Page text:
When I was in elementary school (I think it was the fourth grade), I had an experience that opened my eyes to the importance of integrity. If you would have asked me at that age what the word “integrity” means, I’m sure I would have had no idea, but this event helped me to realize the concept, even if I didn’t understand the vocabulary. Although I don’t recall all the details, it became one of those defining moments of childhood that was seared into my memory.
Another child in my grade (he was not even someone who was part of my close group of friends) got in trouble for something and was sent to the principal’s office. I don’t remember what he was accused of doing, but I do remember getting called to the principal’s office shortly after he was. I was terrified, assuming that I must have done something wrong, but I had no idea what I might have done. When I got to the office, I was escorted in, where I saw the other student sitting in a chair. When he saw me, he turned and looked at the principal and said, “Please ask Jeff, he doesn’t lie, he always tells the truth!”
As it turns out, he had been accused of something that he had not done, and although I was simply another classmate, he chose to put his life in my hands, so to speak, because he trusted my integrity. And the principal trusted me too! It seems that, as an elementary student, I had developed a reputation of honesty among my peers and my teachers. In my heart, I knew – even at that age – that I could lie as well as anyone and that I often made bad choices, but it was also a revelation to me that my choices of honesty at school had impacted how others viewed me and trusted me. I played that event over in my mind many times during the next months, amazed at the realization of how important it was to have integrity.
But some heads are harder than others (mine in particular), and sin nature still gets in the way, so this was not a “one and done” lesson for me. A couple of years later, I was in a convenience store with some friends, and took a candy bar from the shelf and put it in my pocket. I did not have any money to pay for it, but I really wanted it and I was certain no one saw me. We left the store and walked across the road to the church where my father was the pastor, and when we walked inside, my dad called me into his office. He asked me if I had anything to tell him, and I said no. He had me empty my pockets, and when he saw the candy bar, I told him I had bought it at the store. What I didn’t know was that the store clerk, who knew my dad, had seen me take the candy bar and had called my dad. I was caught and didn’t know it, and I lied. I remember flashing back in my memory to my fourth grade experience of honesty, and realizing that it’s pretty easy to lie, but that integrity takes work, and I had failed the test of integrity.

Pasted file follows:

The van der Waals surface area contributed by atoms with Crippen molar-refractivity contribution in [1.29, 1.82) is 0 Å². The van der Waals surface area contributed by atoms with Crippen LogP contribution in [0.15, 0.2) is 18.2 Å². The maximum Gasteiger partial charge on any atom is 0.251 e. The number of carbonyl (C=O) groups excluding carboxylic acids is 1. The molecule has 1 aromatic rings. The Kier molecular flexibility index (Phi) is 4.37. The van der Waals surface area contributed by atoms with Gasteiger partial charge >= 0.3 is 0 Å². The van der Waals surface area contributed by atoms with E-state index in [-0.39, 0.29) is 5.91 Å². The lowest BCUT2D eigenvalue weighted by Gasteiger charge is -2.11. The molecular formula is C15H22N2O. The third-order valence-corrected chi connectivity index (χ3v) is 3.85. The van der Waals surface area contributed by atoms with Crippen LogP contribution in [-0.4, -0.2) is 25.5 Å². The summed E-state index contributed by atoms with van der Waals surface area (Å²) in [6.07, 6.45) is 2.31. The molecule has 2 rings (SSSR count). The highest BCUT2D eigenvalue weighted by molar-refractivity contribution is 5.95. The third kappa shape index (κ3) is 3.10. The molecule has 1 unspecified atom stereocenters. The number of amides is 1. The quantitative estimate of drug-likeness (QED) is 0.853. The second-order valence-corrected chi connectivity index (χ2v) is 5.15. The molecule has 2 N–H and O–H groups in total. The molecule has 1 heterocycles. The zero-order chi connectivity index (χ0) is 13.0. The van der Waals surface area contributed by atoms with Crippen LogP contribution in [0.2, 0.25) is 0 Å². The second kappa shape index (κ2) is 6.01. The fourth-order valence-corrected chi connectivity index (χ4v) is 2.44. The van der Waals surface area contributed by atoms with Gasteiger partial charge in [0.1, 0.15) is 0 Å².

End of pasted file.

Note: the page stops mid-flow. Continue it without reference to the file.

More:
The Bible has a lot to say about integrity. Sometimes it’s called honesty, sometimes uprightness, sometimes blamelessness, sometimes righteousness. There are numerous verses in Proverbs that speak to it directly, there are many illustrations of it (both positive and negative) lived out in the lives of Bible characters. Jesus Himself is the personification of it (“I am the way, the truth, and the life”). Therefore I don’t think anyone would dispute that it is a necessary character trait for any Christian. I do think, though, that it may help us to see a picture of what it actually is.
Several months ago, I was visiting the church where I had grown up, and attending a small group class that my dad was teaching. He happened to be teaching on integrity. His outline listed a number of verses, among them the following:
- I Chronicles 29:17 – I know, my God, that you test the heart and are pleased with integrity.
- Proverbs 10:9 – Whoever walks in integrity walks securely, but whoever takes crooked paths will be found out.
- Proverbs 11:5-6 – The righteousness of the blameless makes their paths straight, but the wicked are brought down by their own wickedness. The righteousness of the upright delivers them, but the unfaithful are trapped by evil desires.
- Proverbs 20:7 – The righteous lead blameless lives; blessed are their children after them.
- Proverbs 28:6 – Better the poor whose walk is blameless than the rich whose ways are perverse.
As he was teaching, I started searching online on my phone for the specific meanings of the Hebrew words in those verses, and I discovered something that I found to be very interesting. It seemed that all of the words in those verses that were related to integrity appeared to come from variations on one of two different Hebrew root words: yashar and tamam. I looked up the meanings of those two words and learned that yashar means straight, even, level, correct, or upright, and that tamam means complete, whole, entire, or completeness. In combination, they give the idea of something that is completely and totally true and upright, not warped, and without falsehood.
So think about those meanings: straight and level, whole and complete. That sounds like a good description of integrity. The opposite would be crooked and uneven or wobbly, fractured and incomplete. Then think about those ideas in the context of integrity: not telling the whole story, giving a half-truth, intentionally misleading, using or providing faulty information, sending someone down a wrong path – these are all things that reflect a lack of integrity. And they are all things that don’t belong in the character of a godly leader. This is the crux of ethics in leadership – maintaining integrity in all circumstances. It’s difficult, especially in high-pressure environments, but necessary as a representative of Jesus Christ. You have a responsibility and an opportunity to model integrity, and in so doing you will become a trusted leader that others are willing to follow. As a Christian leader, you don’t have a choice: live with integrity.